He who joyfully marches to music in rank and file has already earned my contempt. He has been given a large brain by mistake, since for him the spinal cord would fully suffice. This disgrace to civilization should be done away with at once. Heroism at command, senseless brutality, deplorable love-of-country stance, how violently I hate all this, how despicable and ignoble war is; I would rather be torn to shreds than be a part of so base an action! It is my conviction that killing under the cloak of war is nothing but an act of murder.
Perhaps all music, even the newest, is not so much something discovered as something that re-emerges from where it lay buried in the memory, inaudible as a melody cut in a disc of flesh. A composer lets me hear a song that has always been shut up silent within me.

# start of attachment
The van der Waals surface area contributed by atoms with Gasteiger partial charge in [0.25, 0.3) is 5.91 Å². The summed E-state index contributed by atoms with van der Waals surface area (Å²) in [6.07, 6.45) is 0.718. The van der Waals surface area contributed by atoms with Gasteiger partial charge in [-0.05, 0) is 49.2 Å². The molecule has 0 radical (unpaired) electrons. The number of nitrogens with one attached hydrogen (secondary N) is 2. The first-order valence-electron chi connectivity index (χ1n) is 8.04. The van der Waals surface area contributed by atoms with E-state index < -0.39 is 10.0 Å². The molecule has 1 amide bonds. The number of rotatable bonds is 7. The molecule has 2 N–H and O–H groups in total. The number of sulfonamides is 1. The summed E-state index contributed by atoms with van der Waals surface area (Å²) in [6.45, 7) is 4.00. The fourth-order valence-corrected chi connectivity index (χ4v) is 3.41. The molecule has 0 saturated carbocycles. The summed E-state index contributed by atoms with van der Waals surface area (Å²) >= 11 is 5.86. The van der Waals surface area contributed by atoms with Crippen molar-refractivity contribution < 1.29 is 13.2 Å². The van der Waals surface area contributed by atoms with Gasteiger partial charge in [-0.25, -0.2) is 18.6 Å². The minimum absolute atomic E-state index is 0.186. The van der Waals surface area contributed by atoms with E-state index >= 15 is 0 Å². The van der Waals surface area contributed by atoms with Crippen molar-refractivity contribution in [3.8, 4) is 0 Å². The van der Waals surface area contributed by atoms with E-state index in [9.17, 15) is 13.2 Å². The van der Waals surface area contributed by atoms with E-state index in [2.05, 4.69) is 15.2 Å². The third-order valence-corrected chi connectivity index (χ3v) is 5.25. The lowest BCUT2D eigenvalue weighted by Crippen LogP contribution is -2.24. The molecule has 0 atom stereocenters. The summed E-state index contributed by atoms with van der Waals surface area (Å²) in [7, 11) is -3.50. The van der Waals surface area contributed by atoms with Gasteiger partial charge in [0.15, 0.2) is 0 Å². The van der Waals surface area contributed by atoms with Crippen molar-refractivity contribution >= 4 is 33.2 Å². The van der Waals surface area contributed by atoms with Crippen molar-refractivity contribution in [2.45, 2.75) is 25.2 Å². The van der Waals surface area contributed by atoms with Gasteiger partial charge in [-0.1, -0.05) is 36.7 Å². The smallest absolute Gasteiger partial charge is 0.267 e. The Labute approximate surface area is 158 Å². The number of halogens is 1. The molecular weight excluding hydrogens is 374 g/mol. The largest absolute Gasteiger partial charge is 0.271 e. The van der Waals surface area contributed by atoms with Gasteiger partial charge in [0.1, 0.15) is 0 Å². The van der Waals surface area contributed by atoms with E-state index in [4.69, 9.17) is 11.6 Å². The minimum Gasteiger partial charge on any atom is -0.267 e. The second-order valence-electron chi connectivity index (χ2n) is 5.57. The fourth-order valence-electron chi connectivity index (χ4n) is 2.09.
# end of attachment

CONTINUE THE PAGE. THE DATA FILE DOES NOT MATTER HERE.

When Mozart was composing at the end of the eighteenth century, the city of Vienna was so quiet that fire alarms could be given verbally, by a shouting watchman mounted on top of St. Stefan's Cathedral. In twentieth-century society, the noise level is such that it keeps knocking our bodies out of tune and out of their natural rhythms. This ever-increasing assault of sound upon our ears, minds, and bodies adds to the stress load of civilized beings trying to live in a highly complex environment.
Music and dancing (the more the pity) have become so closely associated with ideas of riot and debauchery among the less cultivated classes, that a taste for them, for their own sakes, can hardly be said to exist, and before they can be recommended as innocent or safe amusements, a very great change of ideas must take place.
It is the stretched soul that makes music, and souls are stretched by the pull of opposites --opposite bents, tastes, yearnings, loyalties. Where there is no polarity --where energies flow smoothly in one direction --there will be much doing but no music.